Energy Storage Devices in Hybrid Railway Vehicles: a Kinematic Analysis
Research output: Contribution to journal › Article
Colleges, School and Institutes
Concerns over future energy security, energy costs, and competitiveness with other modes have prompted the railway industry to search for cost-effective energy efficient traction solutions which will ensure continuing business feasibility. For non-electrified routes, where the business case for electrification is unfavourable, traction is usually provided by diesel fuel combustion. Hybridization offers the potential to achieve a step change in energy efficiency. This article presents an analysis of the potential benefits of hybridization for rail vehicles. The performance requirements of the energy storage device in a hybrid rail vehicle which is storage device dominant are derived. A rail vehicle simulator has been developed in order to compute the drive train duty cycle in typical high-speed and commuter passenger services. The outputs from the simulator have been inputted into a series hybrid model, which has been optimized to preserve the state of charge of the energy storage device over a single typical rail journey. The analysis suggests the energy savings of up to 28 per cent for high-speed intercity vehicles and 35 per cent for commuter vehicles are achievable with practical system components. A sensitivity analysis exploring the effect of the inherent efficiency of the regenerative braking capability and the energy storage device revealed that primary energy savings are only realized with in/out storage efficiencies of greater than similar to 40 per cent.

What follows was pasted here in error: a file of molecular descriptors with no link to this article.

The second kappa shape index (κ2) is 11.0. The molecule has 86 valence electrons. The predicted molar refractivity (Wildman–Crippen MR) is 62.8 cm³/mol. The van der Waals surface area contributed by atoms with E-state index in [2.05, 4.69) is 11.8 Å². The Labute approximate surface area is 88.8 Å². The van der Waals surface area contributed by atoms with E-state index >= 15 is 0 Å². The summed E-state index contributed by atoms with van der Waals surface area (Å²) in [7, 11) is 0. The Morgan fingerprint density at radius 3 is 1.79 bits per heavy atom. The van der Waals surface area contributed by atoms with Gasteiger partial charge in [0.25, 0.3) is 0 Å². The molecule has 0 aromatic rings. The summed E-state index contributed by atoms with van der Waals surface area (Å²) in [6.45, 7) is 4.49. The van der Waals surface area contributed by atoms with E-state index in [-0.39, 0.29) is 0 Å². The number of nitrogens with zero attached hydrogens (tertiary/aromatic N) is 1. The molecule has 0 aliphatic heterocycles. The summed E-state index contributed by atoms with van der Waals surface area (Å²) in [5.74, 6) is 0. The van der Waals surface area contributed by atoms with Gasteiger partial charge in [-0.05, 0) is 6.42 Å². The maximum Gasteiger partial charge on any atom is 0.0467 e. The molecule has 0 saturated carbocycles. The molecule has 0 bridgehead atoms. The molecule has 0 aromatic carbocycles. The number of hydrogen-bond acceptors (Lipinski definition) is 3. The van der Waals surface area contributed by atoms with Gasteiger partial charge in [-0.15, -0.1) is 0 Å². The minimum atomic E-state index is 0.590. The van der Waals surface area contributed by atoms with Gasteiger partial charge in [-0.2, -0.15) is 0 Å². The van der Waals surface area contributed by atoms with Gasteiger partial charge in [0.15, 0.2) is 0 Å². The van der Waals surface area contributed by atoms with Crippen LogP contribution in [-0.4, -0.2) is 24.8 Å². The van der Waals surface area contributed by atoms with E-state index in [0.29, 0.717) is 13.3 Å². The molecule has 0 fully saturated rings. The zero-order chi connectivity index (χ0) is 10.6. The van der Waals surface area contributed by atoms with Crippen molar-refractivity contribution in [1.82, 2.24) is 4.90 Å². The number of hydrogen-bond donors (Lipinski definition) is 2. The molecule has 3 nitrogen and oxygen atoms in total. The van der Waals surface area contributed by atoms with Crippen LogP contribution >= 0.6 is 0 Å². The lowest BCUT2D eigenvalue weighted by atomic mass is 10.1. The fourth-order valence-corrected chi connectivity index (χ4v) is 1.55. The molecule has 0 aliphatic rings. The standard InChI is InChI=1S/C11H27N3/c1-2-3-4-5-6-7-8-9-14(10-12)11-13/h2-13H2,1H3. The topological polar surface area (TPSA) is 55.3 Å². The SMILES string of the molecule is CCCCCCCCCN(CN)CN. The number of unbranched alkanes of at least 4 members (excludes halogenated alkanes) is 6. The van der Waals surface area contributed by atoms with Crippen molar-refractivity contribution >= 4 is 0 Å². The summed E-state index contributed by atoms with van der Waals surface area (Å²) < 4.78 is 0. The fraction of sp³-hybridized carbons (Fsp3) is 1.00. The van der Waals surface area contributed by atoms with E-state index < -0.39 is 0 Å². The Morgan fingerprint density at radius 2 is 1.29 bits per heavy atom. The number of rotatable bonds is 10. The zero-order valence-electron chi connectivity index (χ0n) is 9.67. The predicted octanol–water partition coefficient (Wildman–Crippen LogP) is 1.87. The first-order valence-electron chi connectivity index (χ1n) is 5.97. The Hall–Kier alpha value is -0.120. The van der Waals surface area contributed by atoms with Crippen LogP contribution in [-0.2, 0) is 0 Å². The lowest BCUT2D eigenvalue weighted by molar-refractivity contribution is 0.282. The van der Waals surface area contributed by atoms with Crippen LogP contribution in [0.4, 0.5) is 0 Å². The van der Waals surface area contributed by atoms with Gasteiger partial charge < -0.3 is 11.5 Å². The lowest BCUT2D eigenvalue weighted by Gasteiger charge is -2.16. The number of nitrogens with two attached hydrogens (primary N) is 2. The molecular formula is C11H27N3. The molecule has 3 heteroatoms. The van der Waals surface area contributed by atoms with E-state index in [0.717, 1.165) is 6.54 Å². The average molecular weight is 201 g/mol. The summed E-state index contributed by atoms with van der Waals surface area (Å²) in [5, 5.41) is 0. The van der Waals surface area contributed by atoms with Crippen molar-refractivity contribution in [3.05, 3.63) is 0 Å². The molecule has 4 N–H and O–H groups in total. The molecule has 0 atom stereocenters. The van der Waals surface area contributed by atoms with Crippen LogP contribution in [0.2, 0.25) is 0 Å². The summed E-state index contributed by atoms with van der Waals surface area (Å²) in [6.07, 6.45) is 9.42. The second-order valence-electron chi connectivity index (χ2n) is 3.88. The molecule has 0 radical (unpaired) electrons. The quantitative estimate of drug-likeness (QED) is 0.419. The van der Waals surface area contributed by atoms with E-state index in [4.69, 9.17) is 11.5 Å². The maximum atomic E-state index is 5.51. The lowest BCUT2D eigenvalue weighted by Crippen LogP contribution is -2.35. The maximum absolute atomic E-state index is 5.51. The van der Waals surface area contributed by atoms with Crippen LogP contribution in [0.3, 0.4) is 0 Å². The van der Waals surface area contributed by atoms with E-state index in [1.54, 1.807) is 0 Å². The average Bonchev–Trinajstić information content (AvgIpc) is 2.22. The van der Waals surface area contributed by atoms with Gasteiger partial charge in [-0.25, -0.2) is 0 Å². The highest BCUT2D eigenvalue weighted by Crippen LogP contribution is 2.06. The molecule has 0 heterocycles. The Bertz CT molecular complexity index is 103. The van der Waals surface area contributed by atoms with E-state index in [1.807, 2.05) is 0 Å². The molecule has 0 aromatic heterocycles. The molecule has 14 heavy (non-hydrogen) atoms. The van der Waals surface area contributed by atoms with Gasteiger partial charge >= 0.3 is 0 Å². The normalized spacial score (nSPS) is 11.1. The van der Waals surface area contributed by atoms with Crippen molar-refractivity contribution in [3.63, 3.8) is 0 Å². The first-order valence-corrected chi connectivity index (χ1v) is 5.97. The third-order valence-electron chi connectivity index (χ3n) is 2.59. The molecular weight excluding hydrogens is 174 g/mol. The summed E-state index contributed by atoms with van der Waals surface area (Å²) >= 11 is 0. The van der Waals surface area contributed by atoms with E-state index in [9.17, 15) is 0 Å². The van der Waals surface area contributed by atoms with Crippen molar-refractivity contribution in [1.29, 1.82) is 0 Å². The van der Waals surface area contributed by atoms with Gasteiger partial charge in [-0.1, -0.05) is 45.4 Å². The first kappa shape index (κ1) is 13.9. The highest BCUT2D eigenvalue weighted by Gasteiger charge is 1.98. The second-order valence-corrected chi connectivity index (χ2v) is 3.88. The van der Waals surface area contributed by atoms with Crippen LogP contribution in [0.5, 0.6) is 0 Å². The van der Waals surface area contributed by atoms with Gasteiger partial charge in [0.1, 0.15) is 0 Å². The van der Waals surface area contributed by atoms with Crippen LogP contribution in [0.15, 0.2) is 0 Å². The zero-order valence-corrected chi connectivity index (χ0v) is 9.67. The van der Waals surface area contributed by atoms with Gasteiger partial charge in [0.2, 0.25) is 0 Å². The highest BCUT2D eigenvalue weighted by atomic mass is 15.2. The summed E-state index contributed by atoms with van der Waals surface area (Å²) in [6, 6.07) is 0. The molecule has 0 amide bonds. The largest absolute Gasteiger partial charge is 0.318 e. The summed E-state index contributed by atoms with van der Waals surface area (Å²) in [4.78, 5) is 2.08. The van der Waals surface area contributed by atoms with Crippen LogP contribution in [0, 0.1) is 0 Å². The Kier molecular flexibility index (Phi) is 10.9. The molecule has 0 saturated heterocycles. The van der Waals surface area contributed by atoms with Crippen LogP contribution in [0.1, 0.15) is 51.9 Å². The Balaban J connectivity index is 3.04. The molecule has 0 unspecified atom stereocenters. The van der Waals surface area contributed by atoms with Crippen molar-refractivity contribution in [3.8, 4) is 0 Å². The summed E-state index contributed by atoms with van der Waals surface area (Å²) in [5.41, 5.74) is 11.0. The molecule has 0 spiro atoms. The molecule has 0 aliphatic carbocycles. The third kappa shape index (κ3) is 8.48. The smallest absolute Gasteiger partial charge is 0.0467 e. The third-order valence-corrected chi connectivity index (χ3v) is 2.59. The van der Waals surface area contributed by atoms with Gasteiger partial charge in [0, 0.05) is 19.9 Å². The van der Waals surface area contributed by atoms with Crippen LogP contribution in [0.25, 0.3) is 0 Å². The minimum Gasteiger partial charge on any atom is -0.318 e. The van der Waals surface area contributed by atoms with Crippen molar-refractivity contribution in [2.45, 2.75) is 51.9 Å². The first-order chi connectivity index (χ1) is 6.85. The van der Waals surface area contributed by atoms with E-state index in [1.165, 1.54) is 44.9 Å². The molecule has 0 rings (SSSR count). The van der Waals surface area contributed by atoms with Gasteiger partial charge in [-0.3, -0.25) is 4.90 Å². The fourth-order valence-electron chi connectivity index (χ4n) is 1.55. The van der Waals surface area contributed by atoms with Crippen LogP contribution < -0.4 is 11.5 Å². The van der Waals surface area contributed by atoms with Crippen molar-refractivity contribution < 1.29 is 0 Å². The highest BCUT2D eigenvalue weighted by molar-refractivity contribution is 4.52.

|Number of pages||9|
|Journal||Proceedings of the Institution of Mechanical Engineers Part F Journal of Rail and Rapid Transit|
|Publication status||Published - 1 Jan 2007|